We have previously written about the positioning of the most valuable brands in categories such as automotive, beer, media, payment solutions and luxury fashion as well as of the most valuable brands overall.
Today’s post focuses on the most valuable business-to-business (B2B) brands. These are brands that don’t sell products and services to end-consumers, but to other companies and institutions.
The first version of this article was written in 2020, when the 2019 Interbrand Best Global Brands ranking was the latest edition. According to it, the three most valuable B2B brands were IBM (no. 12), Intel (no. 13) and Cisco (no. 15).
Three years later, according to the 2022 ranking, the same three brands hold the top three spots in the B2B category. However, the order is different as the companies’ brand value has changed.
Over the past three years, Intel and IBM’s brand value has shrunk by 18% and 15% respectively, making Intel the third and IBM the second most valuable B2B brand (no.19 and 18 in the overall ranking).
Cisco is the only brand out of these three that has increased its brand value in this period (by more than 16%) and remained in 15th position, which gave it the title of the most valuable B2B brand overall.
No. 3 Intel – creating technology that improves the life of every person
Intel has been known for its unique approach to brand and communication strategy. Although it’s a B2B (business-to-business) company, it often acts like a B2C (business-to-consumer) brand as it targets end users in its communications. The rationale behind this approach is to convince people to buy devices with high quality Intel components inside rather than cheaper substitutes, even if that means the consumer has to pay a higher price. The famous “Intel Inside” slogan has become a quality stamp for many products, in particular personal computers. It’s designed to reassure consumers that because of Intel’s technology (which in fact they can’t even see), the product they’ve bought is more reliable. This strategy is known as “ingredient branding”.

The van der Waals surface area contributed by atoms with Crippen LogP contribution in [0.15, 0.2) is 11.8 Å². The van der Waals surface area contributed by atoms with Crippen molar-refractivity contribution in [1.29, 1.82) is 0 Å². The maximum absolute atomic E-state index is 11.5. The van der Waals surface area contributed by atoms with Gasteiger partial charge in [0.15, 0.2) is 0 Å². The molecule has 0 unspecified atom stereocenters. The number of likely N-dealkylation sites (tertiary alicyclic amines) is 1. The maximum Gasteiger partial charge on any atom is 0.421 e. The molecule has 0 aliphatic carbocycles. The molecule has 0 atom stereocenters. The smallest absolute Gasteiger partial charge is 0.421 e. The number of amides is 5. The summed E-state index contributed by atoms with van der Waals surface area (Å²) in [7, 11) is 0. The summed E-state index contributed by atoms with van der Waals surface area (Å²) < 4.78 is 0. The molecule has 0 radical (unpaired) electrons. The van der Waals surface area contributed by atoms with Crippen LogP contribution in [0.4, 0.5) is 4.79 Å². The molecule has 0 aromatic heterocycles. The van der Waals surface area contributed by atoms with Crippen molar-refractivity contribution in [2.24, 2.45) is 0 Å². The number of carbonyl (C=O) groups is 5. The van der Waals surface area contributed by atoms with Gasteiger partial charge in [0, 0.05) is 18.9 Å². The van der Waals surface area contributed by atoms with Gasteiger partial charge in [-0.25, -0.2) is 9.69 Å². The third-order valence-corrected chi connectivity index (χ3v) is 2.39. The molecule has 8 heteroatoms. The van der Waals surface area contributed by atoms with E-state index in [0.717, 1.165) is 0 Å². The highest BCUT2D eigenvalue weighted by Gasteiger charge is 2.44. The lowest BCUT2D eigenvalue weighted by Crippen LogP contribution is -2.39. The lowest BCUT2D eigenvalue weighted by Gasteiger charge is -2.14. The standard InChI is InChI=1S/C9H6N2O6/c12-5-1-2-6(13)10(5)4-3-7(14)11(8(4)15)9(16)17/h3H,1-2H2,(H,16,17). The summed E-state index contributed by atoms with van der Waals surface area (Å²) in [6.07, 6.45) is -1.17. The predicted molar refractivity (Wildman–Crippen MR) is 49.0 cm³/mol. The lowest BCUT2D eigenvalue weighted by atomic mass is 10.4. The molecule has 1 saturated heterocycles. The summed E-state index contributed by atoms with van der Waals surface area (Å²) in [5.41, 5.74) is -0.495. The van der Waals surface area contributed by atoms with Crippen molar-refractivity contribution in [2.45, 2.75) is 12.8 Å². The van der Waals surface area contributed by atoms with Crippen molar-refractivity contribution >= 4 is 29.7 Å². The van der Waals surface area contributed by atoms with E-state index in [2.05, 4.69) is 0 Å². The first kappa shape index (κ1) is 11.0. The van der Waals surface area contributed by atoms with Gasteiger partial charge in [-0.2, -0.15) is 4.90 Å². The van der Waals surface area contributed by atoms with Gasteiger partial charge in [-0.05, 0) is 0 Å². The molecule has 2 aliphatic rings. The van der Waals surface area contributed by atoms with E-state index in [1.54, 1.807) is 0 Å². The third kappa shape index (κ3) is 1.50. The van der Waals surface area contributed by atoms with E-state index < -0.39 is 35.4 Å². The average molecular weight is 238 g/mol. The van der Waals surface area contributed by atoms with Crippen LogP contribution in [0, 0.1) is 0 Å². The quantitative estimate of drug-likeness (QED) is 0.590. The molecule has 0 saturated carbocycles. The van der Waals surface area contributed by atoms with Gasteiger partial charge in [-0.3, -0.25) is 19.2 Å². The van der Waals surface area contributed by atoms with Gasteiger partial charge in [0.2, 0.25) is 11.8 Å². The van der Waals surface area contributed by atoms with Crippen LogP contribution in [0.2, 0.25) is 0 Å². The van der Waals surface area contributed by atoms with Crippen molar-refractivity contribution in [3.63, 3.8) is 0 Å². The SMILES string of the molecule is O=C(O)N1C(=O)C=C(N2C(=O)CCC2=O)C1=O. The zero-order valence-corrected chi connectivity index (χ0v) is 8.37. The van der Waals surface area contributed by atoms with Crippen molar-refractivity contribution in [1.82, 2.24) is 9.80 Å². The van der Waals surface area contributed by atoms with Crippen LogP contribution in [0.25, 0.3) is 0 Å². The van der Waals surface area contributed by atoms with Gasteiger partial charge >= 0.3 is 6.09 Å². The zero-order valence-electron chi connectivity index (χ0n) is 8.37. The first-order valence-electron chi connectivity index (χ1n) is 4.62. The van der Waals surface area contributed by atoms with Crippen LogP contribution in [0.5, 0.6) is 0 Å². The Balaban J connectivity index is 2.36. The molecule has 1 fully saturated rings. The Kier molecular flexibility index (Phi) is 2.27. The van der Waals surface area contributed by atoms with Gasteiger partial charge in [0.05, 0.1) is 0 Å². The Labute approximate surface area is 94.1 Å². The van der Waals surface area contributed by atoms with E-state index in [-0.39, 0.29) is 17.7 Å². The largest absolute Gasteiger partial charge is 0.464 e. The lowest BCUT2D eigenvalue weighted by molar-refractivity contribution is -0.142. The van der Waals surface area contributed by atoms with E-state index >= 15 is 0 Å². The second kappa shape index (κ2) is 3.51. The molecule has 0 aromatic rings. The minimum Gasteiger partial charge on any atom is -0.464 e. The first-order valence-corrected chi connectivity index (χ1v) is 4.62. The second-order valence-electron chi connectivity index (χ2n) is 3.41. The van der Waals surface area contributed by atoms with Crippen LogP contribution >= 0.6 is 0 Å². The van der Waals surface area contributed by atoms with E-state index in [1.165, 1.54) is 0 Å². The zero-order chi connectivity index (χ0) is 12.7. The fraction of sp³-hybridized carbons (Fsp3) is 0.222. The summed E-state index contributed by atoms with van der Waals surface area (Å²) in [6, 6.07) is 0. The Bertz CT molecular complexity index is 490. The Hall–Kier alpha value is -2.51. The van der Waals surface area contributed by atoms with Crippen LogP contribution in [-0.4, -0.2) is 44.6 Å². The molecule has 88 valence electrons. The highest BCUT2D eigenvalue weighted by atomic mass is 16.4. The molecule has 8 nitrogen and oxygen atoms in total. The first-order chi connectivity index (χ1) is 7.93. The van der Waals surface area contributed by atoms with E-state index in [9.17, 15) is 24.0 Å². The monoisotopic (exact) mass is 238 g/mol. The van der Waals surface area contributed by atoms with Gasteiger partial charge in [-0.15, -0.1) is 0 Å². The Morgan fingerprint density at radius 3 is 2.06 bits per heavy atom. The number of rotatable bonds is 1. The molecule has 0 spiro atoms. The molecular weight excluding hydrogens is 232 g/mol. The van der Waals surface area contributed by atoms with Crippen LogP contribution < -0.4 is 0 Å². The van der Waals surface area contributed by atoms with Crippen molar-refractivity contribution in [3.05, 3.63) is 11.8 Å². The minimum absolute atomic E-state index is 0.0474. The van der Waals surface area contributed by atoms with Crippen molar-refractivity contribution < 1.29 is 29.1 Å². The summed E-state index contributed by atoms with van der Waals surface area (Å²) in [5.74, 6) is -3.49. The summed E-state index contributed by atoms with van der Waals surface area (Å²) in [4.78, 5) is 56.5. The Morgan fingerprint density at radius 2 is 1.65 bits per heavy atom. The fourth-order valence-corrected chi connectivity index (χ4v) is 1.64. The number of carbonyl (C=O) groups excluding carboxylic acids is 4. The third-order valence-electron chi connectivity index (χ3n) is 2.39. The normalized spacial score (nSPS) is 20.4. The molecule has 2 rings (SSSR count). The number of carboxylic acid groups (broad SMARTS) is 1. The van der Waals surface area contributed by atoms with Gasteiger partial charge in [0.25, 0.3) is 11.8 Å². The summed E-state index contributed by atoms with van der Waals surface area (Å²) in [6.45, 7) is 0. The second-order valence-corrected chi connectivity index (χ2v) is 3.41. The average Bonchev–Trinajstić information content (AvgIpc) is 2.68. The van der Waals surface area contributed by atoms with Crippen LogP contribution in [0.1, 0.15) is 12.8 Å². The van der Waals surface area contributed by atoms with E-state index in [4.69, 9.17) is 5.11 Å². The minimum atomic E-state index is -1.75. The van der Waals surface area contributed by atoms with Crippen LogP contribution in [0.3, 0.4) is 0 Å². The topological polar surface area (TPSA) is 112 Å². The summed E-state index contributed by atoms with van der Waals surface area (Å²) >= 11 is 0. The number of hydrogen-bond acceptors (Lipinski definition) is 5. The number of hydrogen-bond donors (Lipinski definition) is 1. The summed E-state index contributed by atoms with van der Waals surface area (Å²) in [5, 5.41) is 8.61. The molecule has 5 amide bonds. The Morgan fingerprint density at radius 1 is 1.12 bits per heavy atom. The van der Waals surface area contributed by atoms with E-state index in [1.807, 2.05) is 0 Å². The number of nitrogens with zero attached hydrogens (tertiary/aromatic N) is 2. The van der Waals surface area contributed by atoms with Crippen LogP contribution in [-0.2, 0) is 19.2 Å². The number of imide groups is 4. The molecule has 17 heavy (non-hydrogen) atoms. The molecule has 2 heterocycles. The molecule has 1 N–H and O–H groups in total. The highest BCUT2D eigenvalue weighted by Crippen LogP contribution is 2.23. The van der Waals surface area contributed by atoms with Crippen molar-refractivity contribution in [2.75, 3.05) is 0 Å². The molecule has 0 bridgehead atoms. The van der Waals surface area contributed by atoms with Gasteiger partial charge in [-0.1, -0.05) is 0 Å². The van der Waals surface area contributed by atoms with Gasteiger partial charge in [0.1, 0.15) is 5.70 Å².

In 2016, Intel started widening its brand and communication strategy: from focusing on the inside to being more active on the outside (“Intel inside makes amazing experiences outside”) and from “being seen as a PC component to being an enabler of experiences”. The brand, previously associated with the PC industry, wanted to be known for “powering the future of computing and communications”. Intel changed its tagline to “Experience what’s inside” and launched a number of high-profile initiatives in order to create a link between its technology and the experiences it enables.
In 2021, the company changed its brand strategy again. In an attempt to attract younger talent, Intel redefined its brand purpose as: “creating world-changing technology that improves the life of every person on the planet”, revised the logo, changed the colour palette and launched a new tagline, “Do something wonderful”. The tagline is based on Intel cofounder, Robert Noyce’s quote, “Go off and do something wonderful”, and its ambition is to make the brand more appealing to younger consumers.
No. 2 IBM – co-creating